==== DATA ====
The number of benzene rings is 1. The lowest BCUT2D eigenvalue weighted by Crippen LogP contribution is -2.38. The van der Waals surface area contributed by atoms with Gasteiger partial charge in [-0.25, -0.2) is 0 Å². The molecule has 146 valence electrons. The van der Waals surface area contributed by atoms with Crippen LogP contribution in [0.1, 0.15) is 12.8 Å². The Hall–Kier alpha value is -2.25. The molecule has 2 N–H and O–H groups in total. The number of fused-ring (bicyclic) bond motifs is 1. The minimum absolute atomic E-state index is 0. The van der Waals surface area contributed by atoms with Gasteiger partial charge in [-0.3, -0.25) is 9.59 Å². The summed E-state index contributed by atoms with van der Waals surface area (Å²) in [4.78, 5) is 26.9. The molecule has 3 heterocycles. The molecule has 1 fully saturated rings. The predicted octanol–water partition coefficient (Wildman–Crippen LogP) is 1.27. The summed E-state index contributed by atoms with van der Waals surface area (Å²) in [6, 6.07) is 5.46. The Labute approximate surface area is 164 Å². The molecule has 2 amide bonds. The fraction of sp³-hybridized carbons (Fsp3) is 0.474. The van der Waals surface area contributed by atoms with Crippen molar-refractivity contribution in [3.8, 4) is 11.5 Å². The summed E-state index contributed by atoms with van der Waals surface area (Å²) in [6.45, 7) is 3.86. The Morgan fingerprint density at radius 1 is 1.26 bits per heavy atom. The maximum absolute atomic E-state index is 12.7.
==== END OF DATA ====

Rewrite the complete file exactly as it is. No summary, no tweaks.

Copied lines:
The number of benzene rings is 1. The lowest BCUT2D eigenvalue weighted by Crippen LogP contribution is -2.38. The van der Waals surface area contributed by atoms with Gasteiger partial charge in [-0.25, -0.2) is 0 Å². The molecule has 146 valence electrons. The van der Waals surface area contributed by atoms with Crippen LogP contribution in [0.1, 0.15) is 12.8 Å². The Hall–Kier alpha value is -2.25. The molecule has 2 N–H and O–H groups in total. The number of fused-ring (bicyclic) bond motifs is 1. The minimum absolute atomic E-state index is 0. The van der Waals surface area contributed by atoms with Gasteiger partial charge in [-0.3, -0.25) is 9.59 Å². The summed E-state index contributed by atoms with van der Waals surface area (Å²) in [4.78, 5) is 26.9. The molecule has 3 heterocycles. The molecule has 1 fully saturated rings. The predicted octanol–water partition coefficient (Wildman–Crippen LogP) is 1.27. The summed E-state index contributed by atoms with van der Waals surface area (Å²) in [6, 6.07) is 5.46. The Labute approximate surface area is 164 Å². The molecule has 2 amide bonds. The fraction of sp³-hybridized carbons (Fsp3) is 0.474. The van der Waals surface area contributed by atoms with Crippen molar-refractivity contribution in [3.8, 4) is 11.5 Å². The summed E-state index contributed by atoms with van der Waals surface area (Å²) in [6.45, 7) is 3.86. The Morgan fingerprint density at radius 1 is 1.26 bits per heavy atom. The maximum absolute atomic E-state index is 12.7.